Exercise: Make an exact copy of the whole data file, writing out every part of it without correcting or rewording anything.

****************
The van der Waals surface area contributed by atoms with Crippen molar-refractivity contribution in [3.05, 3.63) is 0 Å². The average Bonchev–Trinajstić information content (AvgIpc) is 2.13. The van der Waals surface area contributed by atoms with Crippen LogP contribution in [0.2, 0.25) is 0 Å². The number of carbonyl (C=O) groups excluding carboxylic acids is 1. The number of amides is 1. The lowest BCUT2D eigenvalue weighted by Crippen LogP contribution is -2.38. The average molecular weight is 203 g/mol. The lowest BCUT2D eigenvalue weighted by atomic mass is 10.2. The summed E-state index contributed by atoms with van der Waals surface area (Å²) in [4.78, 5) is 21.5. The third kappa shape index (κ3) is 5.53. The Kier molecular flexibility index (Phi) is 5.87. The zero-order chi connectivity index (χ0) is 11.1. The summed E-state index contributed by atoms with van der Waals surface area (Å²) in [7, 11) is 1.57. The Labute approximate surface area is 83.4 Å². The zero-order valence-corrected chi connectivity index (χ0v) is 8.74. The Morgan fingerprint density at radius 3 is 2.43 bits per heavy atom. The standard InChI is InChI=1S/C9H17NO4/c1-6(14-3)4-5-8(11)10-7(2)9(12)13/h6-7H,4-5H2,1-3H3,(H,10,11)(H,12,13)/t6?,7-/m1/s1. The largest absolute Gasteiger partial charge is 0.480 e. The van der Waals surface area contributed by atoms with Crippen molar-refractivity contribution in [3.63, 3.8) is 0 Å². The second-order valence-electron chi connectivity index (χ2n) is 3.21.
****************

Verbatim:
The van der Waals surface area contributed by atoms with Crippen molar-refractivity contribution in [3.05, 3.63) is 0 Å². The average Bonchev–Trinajstić information content (AvgIpc) is 2.13. The van der Waals surface area contributed by atoms with Crippen LogP contribution in [0.2, 0.25) is 0 Å². The number of carbonyl (C=O) groups excluding carboxylic acids is 1. The number of amides is 1. The lowest BCUT2D eigenvalue weighted by Crippen LogP contribution is -2.38. The average molecular weight is 203 g/mol. The lowest BCUT2D eigenvalue weighted by atomic mass is 10.2. The summed E-state index contributed by atoms with van der Waals surface area (Å²) in [4.78, 5) is 21.5. The third kappa shape index (κ3) is 5.53. The Kier molecular flexibility index (Phi) is 5.87. The zero-order chi connectivity index (χ0) is 11.1. The summed E-state index contributed by atoms with van der Waals surface area (Å²) in [7, 11) is 1.57. The Labute approximate surface area is 83.4 Å². The zero-order valence-corrected chi connectivity index (χ0v) is 8.74. The Morgan fingerprint density at radius 3 is 2.43 bits per heavy atom. The standard InChI is InChI=1S/C9H17NO4/c1-6(14-3)4-5-8(11)10-7(2)9(12)13/h6-7H,4-5H2,1-3H3,(H,10,11)(H,12,13)/t6?,7-/m1/s1. The largest absolute Gasteiger partial charge is 0.480 e. The van der Waals surface area contributed by atoms with Crippen molar-refractivity contribution in [3.63, 3.8) is 0 Å². The second-order valence-electron chi connectivity index (χ2n) is 3.21.